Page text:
The sound does a lot with the editing since the movie has almost non-existent music and it’s the sound that feeds the mood to us. Every crunch that we hear from the broken glass provides the rhythm in the scenes. There’s almost no music, but with the editing and sound in synchronization in perfecting the flow of the story, who needs music?

The cast is certainly on the top of their form.

Josh Brolin is great as Llewelyn. He wants no harm, but when he gets into it, he has got no other choice but to respond to the need of a reply from the attackers. Somehow, his actions are really unsympathetic because, who would get money from a crime scene? There’s a lot of crap in it. I myself wouldn’t get the bag of money, even if it is millions. But Brolin anchors a sense of approachability and understanding to Llewelyn the character that we know that he only got the money for the good.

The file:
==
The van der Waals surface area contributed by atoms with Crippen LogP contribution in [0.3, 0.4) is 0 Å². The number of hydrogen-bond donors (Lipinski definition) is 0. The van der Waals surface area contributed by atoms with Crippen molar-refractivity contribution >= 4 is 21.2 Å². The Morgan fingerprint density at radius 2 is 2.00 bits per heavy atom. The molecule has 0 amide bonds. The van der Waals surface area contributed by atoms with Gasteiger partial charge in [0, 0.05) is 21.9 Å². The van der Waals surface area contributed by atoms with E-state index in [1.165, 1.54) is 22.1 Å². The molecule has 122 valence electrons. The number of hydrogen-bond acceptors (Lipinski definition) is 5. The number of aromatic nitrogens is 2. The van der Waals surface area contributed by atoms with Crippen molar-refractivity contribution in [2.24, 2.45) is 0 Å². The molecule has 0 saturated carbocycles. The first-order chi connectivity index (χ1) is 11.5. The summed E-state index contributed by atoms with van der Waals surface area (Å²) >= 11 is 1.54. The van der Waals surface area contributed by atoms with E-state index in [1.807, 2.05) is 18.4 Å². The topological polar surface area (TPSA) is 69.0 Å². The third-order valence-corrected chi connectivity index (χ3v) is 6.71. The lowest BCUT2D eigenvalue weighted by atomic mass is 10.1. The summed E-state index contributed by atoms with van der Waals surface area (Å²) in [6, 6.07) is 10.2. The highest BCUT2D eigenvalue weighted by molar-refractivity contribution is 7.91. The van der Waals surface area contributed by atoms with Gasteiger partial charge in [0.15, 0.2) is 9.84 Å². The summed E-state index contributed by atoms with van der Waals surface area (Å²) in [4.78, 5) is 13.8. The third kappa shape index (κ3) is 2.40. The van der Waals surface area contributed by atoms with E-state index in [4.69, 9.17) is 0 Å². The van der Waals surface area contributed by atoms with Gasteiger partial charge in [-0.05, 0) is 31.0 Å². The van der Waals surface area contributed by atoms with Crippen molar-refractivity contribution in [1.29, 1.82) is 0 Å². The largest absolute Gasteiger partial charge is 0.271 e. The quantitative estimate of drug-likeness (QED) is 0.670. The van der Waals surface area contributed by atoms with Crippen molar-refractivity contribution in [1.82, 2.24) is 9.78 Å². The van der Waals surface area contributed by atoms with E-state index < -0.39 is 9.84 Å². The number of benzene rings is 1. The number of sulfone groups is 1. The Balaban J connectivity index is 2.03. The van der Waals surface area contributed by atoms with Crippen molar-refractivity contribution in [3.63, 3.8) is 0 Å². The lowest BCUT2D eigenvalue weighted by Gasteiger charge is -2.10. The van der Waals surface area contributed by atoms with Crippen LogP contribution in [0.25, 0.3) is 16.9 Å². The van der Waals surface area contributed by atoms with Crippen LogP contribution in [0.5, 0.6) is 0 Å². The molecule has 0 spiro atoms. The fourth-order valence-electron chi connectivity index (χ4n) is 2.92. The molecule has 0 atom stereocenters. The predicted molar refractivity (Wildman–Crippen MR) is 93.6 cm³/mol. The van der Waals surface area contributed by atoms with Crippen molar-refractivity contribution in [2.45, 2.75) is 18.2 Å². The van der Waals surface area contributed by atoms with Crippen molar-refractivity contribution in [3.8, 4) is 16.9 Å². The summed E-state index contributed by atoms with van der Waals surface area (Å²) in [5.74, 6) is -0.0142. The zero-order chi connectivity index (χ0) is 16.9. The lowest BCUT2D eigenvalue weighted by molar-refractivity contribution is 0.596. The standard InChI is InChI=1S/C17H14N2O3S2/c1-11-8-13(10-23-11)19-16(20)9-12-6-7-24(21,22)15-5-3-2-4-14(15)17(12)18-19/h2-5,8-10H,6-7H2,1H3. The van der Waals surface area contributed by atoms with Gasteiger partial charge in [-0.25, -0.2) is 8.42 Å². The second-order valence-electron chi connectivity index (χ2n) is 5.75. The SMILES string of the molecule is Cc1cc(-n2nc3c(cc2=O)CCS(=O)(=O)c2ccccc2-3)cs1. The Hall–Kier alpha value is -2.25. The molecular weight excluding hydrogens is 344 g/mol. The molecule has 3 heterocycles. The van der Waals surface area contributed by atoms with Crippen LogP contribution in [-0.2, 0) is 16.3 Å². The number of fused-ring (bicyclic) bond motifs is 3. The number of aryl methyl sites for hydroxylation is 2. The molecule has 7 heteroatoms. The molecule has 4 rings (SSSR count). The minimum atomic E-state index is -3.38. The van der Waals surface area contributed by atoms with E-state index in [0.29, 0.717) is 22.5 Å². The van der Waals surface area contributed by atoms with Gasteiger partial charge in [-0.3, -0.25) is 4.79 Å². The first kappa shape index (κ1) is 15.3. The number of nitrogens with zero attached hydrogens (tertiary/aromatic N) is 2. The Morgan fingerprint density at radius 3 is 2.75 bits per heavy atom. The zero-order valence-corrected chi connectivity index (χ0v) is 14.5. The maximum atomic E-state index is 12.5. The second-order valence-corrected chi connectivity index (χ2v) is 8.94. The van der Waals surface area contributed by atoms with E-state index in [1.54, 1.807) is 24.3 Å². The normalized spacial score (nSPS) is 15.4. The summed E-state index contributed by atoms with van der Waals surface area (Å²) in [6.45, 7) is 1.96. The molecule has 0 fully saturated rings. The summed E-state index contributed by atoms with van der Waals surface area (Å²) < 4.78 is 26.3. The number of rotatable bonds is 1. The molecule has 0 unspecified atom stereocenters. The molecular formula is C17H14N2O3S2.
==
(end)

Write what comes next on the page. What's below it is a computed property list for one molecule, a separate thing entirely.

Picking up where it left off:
Tommy Lee Jones is good as Tom. He is the most low-key of all the characters in the film and he comes as passive, but that doesn’t mean that he’s got nothing to do. He serves the need for morality and desire for life in the movie. Everybody’s going to die in this game of cat and mouse, but he does his job to prevent it. Something hinders him a bit, and that is his feeling of sadness as he approaches retirement. With all of this thrown in his back, Lee Jones successfully brings every emotion that the role demands. He closes the film with a monologue filled with despair, but somewhat with hope, leaving a remarkable symbol of underlying life ahead of them.